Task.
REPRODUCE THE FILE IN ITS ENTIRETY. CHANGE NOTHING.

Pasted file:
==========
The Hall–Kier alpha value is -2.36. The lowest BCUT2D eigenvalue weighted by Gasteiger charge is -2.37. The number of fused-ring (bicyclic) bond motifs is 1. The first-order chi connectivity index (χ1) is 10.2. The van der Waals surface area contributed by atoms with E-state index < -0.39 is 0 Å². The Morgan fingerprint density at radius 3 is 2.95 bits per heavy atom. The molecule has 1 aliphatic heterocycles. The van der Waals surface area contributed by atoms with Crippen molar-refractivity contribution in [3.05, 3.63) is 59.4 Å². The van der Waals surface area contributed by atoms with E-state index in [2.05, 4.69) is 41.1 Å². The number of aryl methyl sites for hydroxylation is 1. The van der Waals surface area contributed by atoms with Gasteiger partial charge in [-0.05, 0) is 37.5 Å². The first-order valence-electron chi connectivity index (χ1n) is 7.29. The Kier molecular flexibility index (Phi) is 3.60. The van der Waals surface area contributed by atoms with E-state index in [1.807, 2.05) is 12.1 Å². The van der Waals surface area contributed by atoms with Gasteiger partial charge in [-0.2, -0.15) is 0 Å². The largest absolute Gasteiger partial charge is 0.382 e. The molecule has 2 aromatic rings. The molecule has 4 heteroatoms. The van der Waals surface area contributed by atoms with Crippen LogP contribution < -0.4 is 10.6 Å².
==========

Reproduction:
The Hall–Kier alpha value is -2.36. The lowest BCUT2D eigenvalue weighted by Gasteiger charge is -2.37. The number of fused-ring (bicyclic) bond motifs is 1. The first-order chi connectivity index (χ1) is 10.2. The van der Waals surface area contributed by atoms with E-state index < -0.39 is 0 Å². The Morgan fingerprint density at radius 3 is 2.95 bits per heavy atom. The molecule has 1 aliphatic heterocycles. The van der Waals surface area contributed by atoms with Crippen molar-refractivity contribution in [3.05, 3.63) is 59.4 Å². The van der Waals surface area contributed by atoms with E-state index in [2.05, 4.69) is 41.1 Å². The number of aryl methyl sites for hydroxylation is 1. The van der Waals surface area contributed by atoms with Gasteiger partial charge in [-0.05, 0) is 37.5 Å². The first-order valence-electron chi connectivity index (χ1n) is 7.29. The Kier molecular flexibility index (Phi) is 3.60. The van der Waals surface area contributed by atoms with E-state index in [1.807, 2.05) is 12.1 Å². The van der Waals surface area contributed by atoms with Gasteiger partial charge in [-0.2, -0.15) is 0 Å². The largest absolute Gasteiger partial charge is 0.382 e. The molecule has 2 aromatic rings. The molecule has 4 heteroatoms. The van der Waals surface area contributed by atoms with Crippen LogP contribution < -0.4 is 10.6 Å².